George Carpenter, 1st Earl of Tyrconnell

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The Right Honourable
The Earl of Tyrconnell
Personal details
Born 26 August 1723
Herefordshire, England
Died 9 March 1762 (1762-03-10) (aged 38)
Nationality British
Spouse(s) Lady Frances Clifton
Children 6, including George and Almeria
Parents George Carpenter, 2nd Baron Carpenter
Elizabeth Petty

George Carpenter, 1st Earl of Tyrconnell (26 August 1723 – 9 March 1762), known as The Lord Carpenter between 1749 and 1761, was a British peer and politician.

Background[edit]

Carpenter was the only surviving son of George Carpenter, 2nd Baron Carpenter by Elizabeth (née Petty), of Ocle Pychard, Herefordshire, England.[1][2][3]

This nobleman married in March 1747/1748, Frances, the only daughter and heiress of Sir Robert Clifton, 5th Baronet, of Clifton, county of Nottingham, England and heiress of her mother, Lady Frances Coote, only daughter of Nanfan Coote, 2nd Earl of Bellamont.[2] They had six children;

Career[edit]

Lord Carpenter sat as Member of Parliament for Taunton between 1754 and 1762.[4] He was created Viscount Carlingford, in the County of Louth, and Earl of Tyrconnell, in the Province of Ulster, in the Peerage of Ireland on 29 May 1761. This line became extinct in 1853.[5][6]

Coat of arms[edit]

Lord Carpenter's Arms appear to be of French or Norman heritage, "Paly of six, argent and gules, on a chevron azure, 3 cross crosslets or." Crest, on a wreath a globe in a frame all or. Supporters, two horses, party-perfess, embattled argent and gules. Motto: "Per Acuta Belli" (Through the Asperities of War). These arms descend from John Carpenter, the younger (abt. 1372 – 1442) who was the noted Town Clerk of London during the reigns of King Henry V & King Henry VI.[7]

These Arms are often referred to as the Hereford Arms, named for the later ancestral home of the Carpenter Family in Hereford, England. The Crest, supporters & motto apparently has changed several times over the centuries.[8]

Sample of a medieval knight with an early Carpenter Coat of Arms on shield.

Sir William Boyd Carpenter (1841–1918), an English clergyman of the Established church of England, Bishop of Ripon, afterwards a Canon of Westminster and Chaplain to the reigning sovereign of England, wrote in a letter dated 7 August 1907 that his family bore the Hereford Arms. Sir Noel Paton, upon painting the Family Arms, informed him that the supporters were originally a round-handled sword, which in drawing over time became shortened, until nothing but the cross and globe were left beneath it. Those Hereford Arms were used by "John Carpenter, town clerk of London, who died 1442 A. D."[8] His grandson John Boyd-Carpenter, Baron Boyd-Carpenter (1908–1998), continued the Arms into the new century by passing it down to his son, Thomas Boyd-Carpenter, who was himself knighted after a military career as a Lieutenant-General and for public service.[8] There is no direct male to male Carpenter descent connecting Lord Carpenter and Sir William Boyd Carpenter. The family connection is by marriage through the females in the family.[2]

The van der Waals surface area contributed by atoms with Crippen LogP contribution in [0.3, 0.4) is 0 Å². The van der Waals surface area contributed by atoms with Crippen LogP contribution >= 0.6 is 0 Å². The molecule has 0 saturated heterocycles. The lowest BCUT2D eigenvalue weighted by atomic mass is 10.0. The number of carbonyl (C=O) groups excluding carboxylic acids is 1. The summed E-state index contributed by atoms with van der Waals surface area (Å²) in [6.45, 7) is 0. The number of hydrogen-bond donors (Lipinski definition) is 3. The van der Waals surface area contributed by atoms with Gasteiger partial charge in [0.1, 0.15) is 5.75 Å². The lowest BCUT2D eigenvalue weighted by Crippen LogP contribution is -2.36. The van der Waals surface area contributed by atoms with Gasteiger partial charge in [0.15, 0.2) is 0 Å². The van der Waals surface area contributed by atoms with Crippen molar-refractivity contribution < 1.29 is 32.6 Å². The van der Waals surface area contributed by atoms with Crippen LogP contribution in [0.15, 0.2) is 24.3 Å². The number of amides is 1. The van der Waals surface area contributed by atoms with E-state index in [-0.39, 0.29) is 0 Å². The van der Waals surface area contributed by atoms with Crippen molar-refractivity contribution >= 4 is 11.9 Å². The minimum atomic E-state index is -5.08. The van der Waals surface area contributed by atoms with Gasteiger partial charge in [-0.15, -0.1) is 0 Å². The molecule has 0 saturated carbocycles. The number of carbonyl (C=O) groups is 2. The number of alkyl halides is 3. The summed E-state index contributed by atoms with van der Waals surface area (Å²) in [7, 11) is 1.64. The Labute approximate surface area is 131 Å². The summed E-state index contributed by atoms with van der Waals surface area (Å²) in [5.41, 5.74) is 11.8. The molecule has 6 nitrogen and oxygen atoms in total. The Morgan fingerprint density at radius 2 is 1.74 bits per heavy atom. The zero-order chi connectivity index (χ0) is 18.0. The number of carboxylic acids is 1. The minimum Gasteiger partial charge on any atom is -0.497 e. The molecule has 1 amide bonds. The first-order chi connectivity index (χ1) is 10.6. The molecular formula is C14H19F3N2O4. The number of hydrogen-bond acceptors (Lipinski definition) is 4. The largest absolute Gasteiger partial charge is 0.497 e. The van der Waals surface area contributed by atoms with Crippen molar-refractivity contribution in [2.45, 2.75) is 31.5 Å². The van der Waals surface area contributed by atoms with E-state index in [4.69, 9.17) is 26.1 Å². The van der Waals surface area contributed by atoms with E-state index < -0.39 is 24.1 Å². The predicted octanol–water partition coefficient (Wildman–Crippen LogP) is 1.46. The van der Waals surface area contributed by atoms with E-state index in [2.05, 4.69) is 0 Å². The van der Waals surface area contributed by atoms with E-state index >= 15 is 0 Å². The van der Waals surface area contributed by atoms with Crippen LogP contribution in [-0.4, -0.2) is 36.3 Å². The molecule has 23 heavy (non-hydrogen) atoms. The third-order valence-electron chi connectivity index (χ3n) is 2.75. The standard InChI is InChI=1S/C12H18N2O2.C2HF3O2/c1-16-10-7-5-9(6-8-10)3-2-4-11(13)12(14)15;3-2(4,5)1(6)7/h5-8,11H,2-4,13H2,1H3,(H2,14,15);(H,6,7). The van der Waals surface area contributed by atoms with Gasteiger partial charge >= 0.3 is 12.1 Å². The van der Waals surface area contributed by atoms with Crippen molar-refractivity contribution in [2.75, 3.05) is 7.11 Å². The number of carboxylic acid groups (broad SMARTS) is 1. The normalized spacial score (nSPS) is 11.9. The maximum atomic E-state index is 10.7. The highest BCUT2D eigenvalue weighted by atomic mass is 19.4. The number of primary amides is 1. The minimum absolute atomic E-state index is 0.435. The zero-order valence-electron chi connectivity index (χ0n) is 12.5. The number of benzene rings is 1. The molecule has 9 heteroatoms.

The Hereford Coat of Arms described above should not be confused with the Arms of Bishop Richard Carpenter (c1450s?–1503) presented in the "Visitations of the County of Oxford taken in 1566, 1574, and 1634", published in 1871, which describe the arms displayed in the buildings at the University in Oxford – "In the Lyberarye of Baliall College" – as recorded by the officials performing the visitations in those years. The Visitations describe the arms of Richard Carpenter (theologian) as: "Paly of nine Gu. and Az. on a chevron Arg. surmounted by a mitre Or, three cross crosslets of—nine pales alternating red and blue, with a silver chevron bearing three gold cross-crosslets.[9]

References[edit]

  1. ^ "The Life of Lord George Carpenter", published 1736 in London.
  2. ^ a b c Carpenter, John R. Carpenters' Encyclopedia of Carpenters 2009 (DVD format). George the 3rd is RIN 11687.
  3. ^ Carpenter, Amos B. A Genealogical History of the Rehoboth Branch of the Carpenter Family in America, a.k.a. "The Carpenter Memorial", Press of Carpenter & Morehouse, Amherst, Mass., 1898), reprinted and duplicated by many organizations in print, CD, and DVD formats. See page 829.
    • Note: This 900-plus page tome was remarkable for its day, but many corrections has been made in the genealogies it contains over the last century. The best compiled corrections to this work and related lines is in the "Carpenters' Encyclopedia of Carpenters 2009", data DVD format.
  4. ^ Leigh Rayment's Historical List of MPs – Constituencies beginning with "T" (part 1)
  5. ^ Burke, Bernard, Sir, A Genealogical History of the Dormant, Abeyant, Forfeited and Extinct Peerages of the British Empire"
  6. ^ Lynch, William, Fellow of the Society of Antiquaries, "A View of the Legal Institutions, Honorary Hereditary Offices, and Feudal Baronies established in Ireland" , published by Longman, Rees, Orme, Brown, and Green, Paternoster Row, London, 1830.
  7. ^ Historical Manuscripts Commission, UK National Register of Archives, George Carpenter (1657–1732) 1st Baron Carpenter Lieutenant General, HMC.gov.uk[permanent dead link]
  8. ^ a b c Utah Genealogical and Historical Magazine; vol. 16, Number 2, April 1925, Page 60–70, article by J. Hatton Carpenter "The Carpenter Family of England and the United States."
  9. ^ Visitations of the County of Oxford taken in 1566, 1574, and 1634, published in 1871.
Parliament of Great Britain
Preceded by
Robert Webb
Sir William Rowley
Member of Parliament for Taunton
1754–1762
With: John Halliday 1754
Hon. Robert Maxwell 1754–1762
Succeeded by
The Viscount Farnham
Laurence Sulivan
Peerage of Ireland
New creation Earl of Tyrconnell
1761–1762
Succeeded by
George Carpenter
Preceded by
George Carpenter
Baron Carpenter
1749–1762